The capacity of a shaker is measured by the mass of material that can be fed per unit time to a unit area of the screen. Capacity and effectiveness are opposing factors. To obtain maximum effectiveness, the capacity must be small, and large capacity is obtainable only at the expense of a reduction in effectiveness. In practice, a reasonable balance between capacity and effectiveness is desired. Although accurate relationships are not available for estimating these operating characteristics of screens, certain fundamentals apply, which can be used as guides in understanding the basic factors in screen operation.
Relationship of capacity and effectiveness
The capacity of a screen is controlled simply by varying the rate of feed to the unit. The effectiveness obtained for a given capacity depends on the nature of the screening operation. The overall chance of passage of a given undersize particle is a function of the number of times the particle strikes the screen surface aud the probability of passage during a single contact. If the screen is overloaded, the number of contacts is small and the chance of passage
on contact is reduced by the interference of the other particles. The improvement of effectiveness attained at the expense of reduced capacity is a result of more contacts per particle and better chances for passage on each contact.
Ideally, a particle would have the greatest chance of passing through the screen if it struck the surface perpendicularly, if it were so oriented that its minimum dimensions were parallel with the screen surface, if it were unimpeded by any other particles, and if it did not stick to, or wedge into, the screen surface. None of these conditions applies to actual screening, but this ideal situation can be used as a basis for estimating the effect of mesh size and wire dimensions on the performance of screens.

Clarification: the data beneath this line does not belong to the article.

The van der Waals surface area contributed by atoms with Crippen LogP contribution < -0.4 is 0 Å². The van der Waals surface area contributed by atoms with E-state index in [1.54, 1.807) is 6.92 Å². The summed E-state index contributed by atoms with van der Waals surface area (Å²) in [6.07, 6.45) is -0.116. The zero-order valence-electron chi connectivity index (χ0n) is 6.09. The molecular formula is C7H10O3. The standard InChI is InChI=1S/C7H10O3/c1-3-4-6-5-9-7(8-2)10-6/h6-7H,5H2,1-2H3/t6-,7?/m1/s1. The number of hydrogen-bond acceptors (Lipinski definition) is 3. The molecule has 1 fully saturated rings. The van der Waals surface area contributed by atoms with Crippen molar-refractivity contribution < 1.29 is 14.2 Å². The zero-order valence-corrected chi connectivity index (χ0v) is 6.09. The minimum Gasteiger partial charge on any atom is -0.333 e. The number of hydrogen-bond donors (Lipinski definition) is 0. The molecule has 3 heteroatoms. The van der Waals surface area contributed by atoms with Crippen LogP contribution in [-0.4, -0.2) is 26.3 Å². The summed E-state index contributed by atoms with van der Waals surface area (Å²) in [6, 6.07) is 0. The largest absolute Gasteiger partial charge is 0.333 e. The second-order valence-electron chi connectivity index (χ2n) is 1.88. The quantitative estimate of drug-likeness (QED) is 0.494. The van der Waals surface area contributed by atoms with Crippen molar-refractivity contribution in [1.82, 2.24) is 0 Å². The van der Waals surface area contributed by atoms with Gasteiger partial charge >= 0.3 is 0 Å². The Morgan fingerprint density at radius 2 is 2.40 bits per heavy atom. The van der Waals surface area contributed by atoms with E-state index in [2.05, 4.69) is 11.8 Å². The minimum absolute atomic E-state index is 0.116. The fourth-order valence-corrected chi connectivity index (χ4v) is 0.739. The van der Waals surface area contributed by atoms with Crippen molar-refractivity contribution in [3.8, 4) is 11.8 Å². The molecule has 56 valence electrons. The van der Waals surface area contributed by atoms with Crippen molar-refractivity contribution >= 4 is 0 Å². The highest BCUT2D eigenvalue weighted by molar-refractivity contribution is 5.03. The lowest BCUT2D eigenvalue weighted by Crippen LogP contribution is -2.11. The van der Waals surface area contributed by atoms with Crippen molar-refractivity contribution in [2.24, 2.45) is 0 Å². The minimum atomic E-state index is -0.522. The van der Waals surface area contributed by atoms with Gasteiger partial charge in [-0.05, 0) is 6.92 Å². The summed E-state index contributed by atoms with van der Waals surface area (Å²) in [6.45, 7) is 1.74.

Effect of mesh size on capacity of screens
The probability of passage of a particle through a screen depends on the fraction of the total surface represented by
openings, on the ratio of the diameter of the particle to the width of an opening in the screen, and on the number of contacts between the particle and the screen surface. When these factors are all constant, the average number of particles passing through a single screen opening in unit time is nearly constant, independent of the size of the screen opening. If the size of the largest particle that can just pass through a screen is taken equal to the width of a screen opening, both dimensions may be represented by Dpc. For a series of screens of different mesh sizes, the number of openings per unit screen area is proportional to 1/D²pc. The mass of one particle is proportional to D³pc. The capacity of the screen, in mass per unit time, is, then, proportional to (1/ D²pc)D³pc = Dpc Then the capacity of a screen, in mass per unit time, divided by the mesh size should be constant for any specified conditions of operation. This is a well-known practical rule of thumb.
Capacities of actual screens
Although the preceding analysis is useful in analyzing the fundamentals of screen operation, in practice several complicating factors appear that cannot be treated theoretically. Some of these disturbing factors are the interference of the bed of particles with the motion of any one; blinding; cohesion of particles to each other; the adhesion of particles to the screen surface; and the oblique direction of approach of the particles to the surface. When large and small particles are present, the large particles tend to segregate in a layer next to the screen and so prevent the smaller particles from reaching the screen. All these factors tend to reduce capacity and lower effectiveness. Moisture content of the feed is especially important. Either dry particles or particles moving in a stream
of water screen more readily than damp particles, which are prone to stick to the screen surface and to each other and to screen slowly and with difficulty. Capacities of actual screens, in ton/ft²-h-mm mesh size, normally range between 0.05 and 0.2 for grizzlies to 0.2 and 0.8 for vibrating screens. As the particle size is reduced, screening becomes progressively more difficult, and the capacity and effectiveness are, in general, low for particle sizes smaller than about 150-mesh.